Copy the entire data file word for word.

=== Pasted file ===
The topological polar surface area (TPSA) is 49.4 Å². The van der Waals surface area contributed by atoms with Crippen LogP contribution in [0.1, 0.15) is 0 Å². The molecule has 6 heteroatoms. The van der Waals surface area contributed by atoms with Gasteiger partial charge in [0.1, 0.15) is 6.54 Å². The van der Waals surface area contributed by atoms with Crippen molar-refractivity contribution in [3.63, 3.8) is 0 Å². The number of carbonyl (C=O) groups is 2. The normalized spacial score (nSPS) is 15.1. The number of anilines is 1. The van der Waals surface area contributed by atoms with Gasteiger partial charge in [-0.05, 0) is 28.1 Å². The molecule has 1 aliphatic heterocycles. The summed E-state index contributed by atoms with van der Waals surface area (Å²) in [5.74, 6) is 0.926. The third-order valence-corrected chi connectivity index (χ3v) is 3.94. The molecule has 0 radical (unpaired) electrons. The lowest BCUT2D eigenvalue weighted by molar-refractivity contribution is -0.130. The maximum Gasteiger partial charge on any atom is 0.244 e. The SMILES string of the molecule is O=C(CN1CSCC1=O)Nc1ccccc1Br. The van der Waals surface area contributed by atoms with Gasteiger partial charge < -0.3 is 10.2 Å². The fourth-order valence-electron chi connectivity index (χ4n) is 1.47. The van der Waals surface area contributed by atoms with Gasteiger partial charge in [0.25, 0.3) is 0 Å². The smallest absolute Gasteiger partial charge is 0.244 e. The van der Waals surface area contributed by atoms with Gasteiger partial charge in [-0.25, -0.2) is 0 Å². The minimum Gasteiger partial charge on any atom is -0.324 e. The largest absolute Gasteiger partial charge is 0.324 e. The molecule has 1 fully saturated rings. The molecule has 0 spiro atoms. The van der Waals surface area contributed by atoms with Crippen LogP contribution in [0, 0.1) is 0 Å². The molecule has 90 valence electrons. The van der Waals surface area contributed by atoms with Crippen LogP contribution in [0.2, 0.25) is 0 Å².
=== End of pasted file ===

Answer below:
The topological polar surface area (TPSA) is 49.4 Å². The van der Waals surface area contributed by atoms with Crippen LogP contribution in [0.1, 0.15) is 0 Å². The molecule has 6 heteroatoms. The van der Waals surface area contributed by atoms with Gasteiger partial charge in [0.1, 0.15) is 6.54 Å². The van der Waals surface area contributed by atoms with Crippen molar-refractivity contribution in [3.63, 3.8) is 0 Å². The number of carbonyl (C=O) groups is 2. The normalized spacial score (nSPS) is 15.1. The number of anilines is 1. The van der Waals surface area contributed by atoms with Gasteiger partial charge in [-0.05, 0) is 28.1 Å². The molecule has 1 aliphatic heterocycles. The summed E-state index contributed by atoms with van der Waals surface area (Å²) in [5.74, 6) is 0.926. The third-order valence-corrected chi connectivity index (χ3v) is 3.94. The molecule has 0 radical (unpaired) electrons. The lowest BCUT2D eigenvalue weighted by molar-refractivity contribution is -0.130. The maximum Gasteiger partial charge on any atom is 0.244 e. The SMILES string of the molecule is O=C(CN1CSCC1=O)Nc1ccccc1Br. The van der Waals surface area contributed by atoms with Gasteiger partial charge < -0.3 is 10.2 Å². The fourth-order valence-electron chi connectivity index (χ4n) is 1.47. The van der Waals surface area contributed by atoms with Gasteiger partial charge in [0.25, 0.3) is 0 Å². The smallest absolute Gasteiger partial charge is 0.244 e. The van der Waals surface area contributed by atoms with Gasteiger partial charge in [-0.25, -0.2) is 0 Å². The minimum Gasteiger partial charge on any atom is -0.324 e. The largest absolute Gasteiger partial charge is 0.324 e. The molecule has 1 fully saturated rings. The molecule has 0 spiro atoms. The van der Waals surface area contributed by atoms with Crippen LogP contribution in [0, 0.1) is 0 Å². The molecule has 90 valence electrons. The van der Waals surface area contributed by atoms with Crippen LogP contribution in [0.2, 0.25) is 0 Å².